Thank you for your comment. I am very clear on why I don’t practice law :)


  9. Alice Koko says:

    Good Morning!
    Fantastic piece of advice, as self-employed I struggle with price reduction for sake of economy and people who want it cheap. But the bottom line is, that I need to pay my bills and put food on the table too and by clients seeking discount simply put no value on what I do, they just want it cheap! Greedy for more and pay less. Knowing how much effort, skill and love I put in what I do- reminds me to stay firm! I truly understand that times are tough for all of us, but I try to distance myself from reducing already in my opinion reasonable prices! If people truly value what I do, they will pay! If they are just window shopping,so be it! Even when it comes to those I know and friends,I remind myself to be professional not let them walk over me!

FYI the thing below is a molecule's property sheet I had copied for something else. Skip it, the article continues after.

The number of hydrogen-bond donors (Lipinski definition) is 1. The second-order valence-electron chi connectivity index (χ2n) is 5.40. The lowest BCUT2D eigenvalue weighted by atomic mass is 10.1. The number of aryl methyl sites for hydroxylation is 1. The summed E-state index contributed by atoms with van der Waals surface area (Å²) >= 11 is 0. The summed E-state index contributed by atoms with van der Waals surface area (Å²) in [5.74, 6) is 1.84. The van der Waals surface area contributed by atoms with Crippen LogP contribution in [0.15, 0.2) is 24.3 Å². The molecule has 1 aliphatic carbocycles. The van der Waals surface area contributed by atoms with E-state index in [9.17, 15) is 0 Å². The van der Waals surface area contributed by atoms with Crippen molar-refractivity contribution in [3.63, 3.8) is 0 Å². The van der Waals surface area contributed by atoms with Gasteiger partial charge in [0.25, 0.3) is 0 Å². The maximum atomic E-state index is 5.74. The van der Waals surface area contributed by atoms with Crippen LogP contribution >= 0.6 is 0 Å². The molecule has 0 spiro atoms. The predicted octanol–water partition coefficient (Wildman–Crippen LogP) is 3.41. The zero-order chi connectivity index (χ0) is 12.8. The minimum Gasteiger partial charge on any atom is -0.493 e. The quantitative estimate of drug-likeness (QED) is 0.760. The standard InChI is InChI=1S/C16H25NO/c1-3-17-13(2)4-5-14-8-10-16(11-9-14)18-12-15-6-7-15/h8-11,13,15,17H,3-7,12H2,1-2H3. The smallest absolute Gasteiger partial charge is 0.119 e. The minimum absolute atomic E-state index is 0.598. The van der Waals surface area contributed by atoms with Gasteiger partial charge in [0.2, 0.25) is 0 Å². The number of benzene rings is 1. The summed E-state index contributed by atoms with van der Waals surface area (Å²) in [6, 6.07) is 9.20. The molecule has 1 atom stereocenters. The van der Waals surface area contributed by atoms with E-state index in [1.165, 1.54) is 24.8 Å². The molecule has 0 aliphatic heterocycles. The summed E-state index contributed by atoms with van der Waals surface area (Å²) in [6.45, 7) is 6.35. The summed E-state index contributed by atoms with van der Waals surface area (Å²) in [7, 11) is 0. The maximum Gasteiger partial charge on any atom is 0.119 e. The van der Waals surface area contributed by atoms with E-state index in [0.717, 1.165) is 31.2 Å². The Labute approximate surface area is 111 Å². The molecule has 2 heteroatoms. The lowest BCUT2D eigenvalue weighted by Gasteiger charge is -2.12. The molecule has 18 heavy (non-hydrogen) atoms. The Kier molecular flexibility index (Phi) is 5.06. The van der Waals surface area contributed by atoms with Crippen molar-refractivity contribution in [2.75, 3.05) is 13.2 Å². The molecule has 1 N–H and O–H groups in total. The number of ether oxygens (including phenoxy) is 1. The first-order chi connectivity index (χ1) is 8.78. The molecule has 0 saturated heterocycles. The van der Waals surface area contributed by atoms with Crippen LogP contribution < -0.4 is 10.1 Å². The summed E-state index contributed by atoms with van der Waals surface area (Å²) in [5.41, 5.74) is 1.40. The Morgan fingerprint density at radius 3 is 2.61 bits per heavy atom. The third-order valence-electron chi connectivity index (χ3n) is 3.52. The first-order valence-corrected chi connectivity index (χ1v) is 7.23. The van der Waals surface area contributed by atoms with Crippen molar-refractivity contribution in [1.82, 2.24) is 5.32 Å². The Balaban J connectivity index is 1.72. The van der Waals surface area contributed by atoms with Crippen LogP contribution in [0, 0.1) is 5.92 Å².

This is a big issue, inner battle, to lower your own achievements to Walmart level.
    Big Thank You, for reminding that we have to hold our value to our own standards and not give into bargaining of cheap minds!

  10. Tracy Seegrist says:

    I agree completely! I am in the service industry and my experience has been as you’ve described.

  11. Jamie says: